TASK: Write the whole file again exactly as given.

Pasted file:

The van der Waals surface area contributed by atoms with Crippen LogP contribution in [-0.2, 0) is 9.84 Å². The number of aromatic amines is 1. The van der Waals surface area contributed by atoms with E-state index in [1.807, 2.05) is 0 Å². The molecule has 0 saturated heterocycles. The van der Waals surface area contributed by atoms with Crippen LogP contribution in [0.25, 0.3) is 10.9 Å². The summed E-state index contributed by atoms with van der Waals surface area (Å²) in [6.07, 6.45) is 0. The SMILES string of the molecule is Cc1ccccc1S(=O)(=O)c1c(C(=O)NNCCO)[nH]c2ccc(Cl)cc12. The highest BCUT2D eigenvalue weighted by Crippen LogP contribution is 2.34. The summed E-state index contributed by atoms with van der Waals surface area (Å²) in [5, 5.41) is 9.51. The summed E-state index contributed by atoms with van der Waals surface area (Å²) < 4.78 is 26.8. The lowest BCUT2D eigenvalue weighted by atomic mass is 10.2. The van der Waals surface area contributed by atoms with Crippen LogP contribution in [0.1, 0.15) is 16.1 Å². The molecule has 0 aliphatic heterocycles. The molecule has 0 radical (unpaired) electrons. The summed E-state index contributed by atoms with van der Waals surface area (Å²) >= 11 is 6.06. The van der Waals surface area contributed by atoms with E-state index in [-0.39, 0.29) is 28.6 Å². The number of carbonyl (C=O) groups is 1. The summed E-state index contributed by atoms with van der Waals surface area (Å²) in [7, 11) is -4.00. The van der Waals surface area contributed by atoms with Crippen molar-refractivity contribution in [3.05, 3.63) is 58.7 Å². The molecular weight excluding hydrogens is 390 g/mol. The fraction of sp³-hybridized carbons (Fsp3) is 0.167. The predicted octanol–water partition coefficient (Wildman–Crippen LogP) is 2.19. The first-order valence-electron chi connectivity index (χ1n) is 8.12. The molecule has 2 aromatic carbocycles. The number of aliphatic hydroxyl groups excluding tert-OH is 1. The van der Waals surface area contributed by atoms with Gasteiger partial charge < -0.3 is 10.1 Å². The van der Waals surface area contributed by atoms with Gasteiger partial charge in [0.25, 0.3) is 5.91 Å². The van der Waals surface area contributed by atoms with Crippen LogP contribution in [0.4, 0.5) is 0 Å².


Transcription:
The van der Waals surface area contributed by atoms with Crippen LogP contribution in [-0.2, 0) is 9.84 Å². The number of aromatic amines is 1. The van der Waals surface area contributed by atoms with E-state index in [1.807, 2.05) is 0 Å². The molecule has 0 saturated heterocycles. The van der Waals surface area contributed by atoms with Crippen LogP contribution in [0.25, 0.3) is 10.9 Å². The summed E-state index contributed by atoms with van der Waals surface area (Å²) in [6.07, 6.45) is 0. The SMILES string of the molecule is Cc1ccccc1S(=O)(=O)c1c(C(=O)NNCCO)[nH]c2ccc(Cl)cc12. The highest BCUT2D eigenvalue weighted by Crippen LogP contribution is 2.34. The summed E-state index contributed by atoms with van der Waals surface area (Å²) in [5, 5.41) is 9.51. The summed E-state index contributed by atoms with van der Waals surface area (Å²) < 4.78 is 26.8. The lowest BCUT2D eigenvalue weighted by atomic mass is 10.2. The van der Waals surface area contributed by atoms with Crippen LogP contribution in [0.1, 0.15) is 16.1 Å². The molecule has 0 aliphatic heterocycles. The molecule has 0 radical (unpaired) electrons. The summed E-state index contributed by atoms with van der Waals surface area (Å²) >= 11 is 6.06. The van der Waals surface area contributed by atoms with E-state index in [-0.39, 0.29) is 28.6 Å². The number of carbonyl (C=O) groups is 1. The summed E-state index contributed by atoms with van der Waals surface area (Å²) in [7, 11) is -4.00. The van der Waals surface area contributed by atoms with Crippen molar-refractivity contribution in [3.05, 3.63) is 58.7 Å². The molecular weight excluding hydrogens is 390 g/mol. The fraction of sp³-hybridized carbons (Fsp3) is 0.167. The predicted octanol–water partition coefficient (Wildman–Crippen LogP) is 2.19. The first-order valence-electron chi connectivity index (χ1n) is 8.12. The molecule has 2 aromatic carbocycles. The number of aliphatic hydroxyl groups excluding tert-OH is 1. The van der Waals surface area contributed by atoms with Gasteiger partial charge < -0.3 is 10.1 Å². The van der Waals surface area contributed by atoms with Gasteiger partial charge in [0.25, 0.3) is 5.91 Å². The van der Waals surface area contributed by atoms with Crippen LogP contribution in [0.4, 0.5) is 0 Å².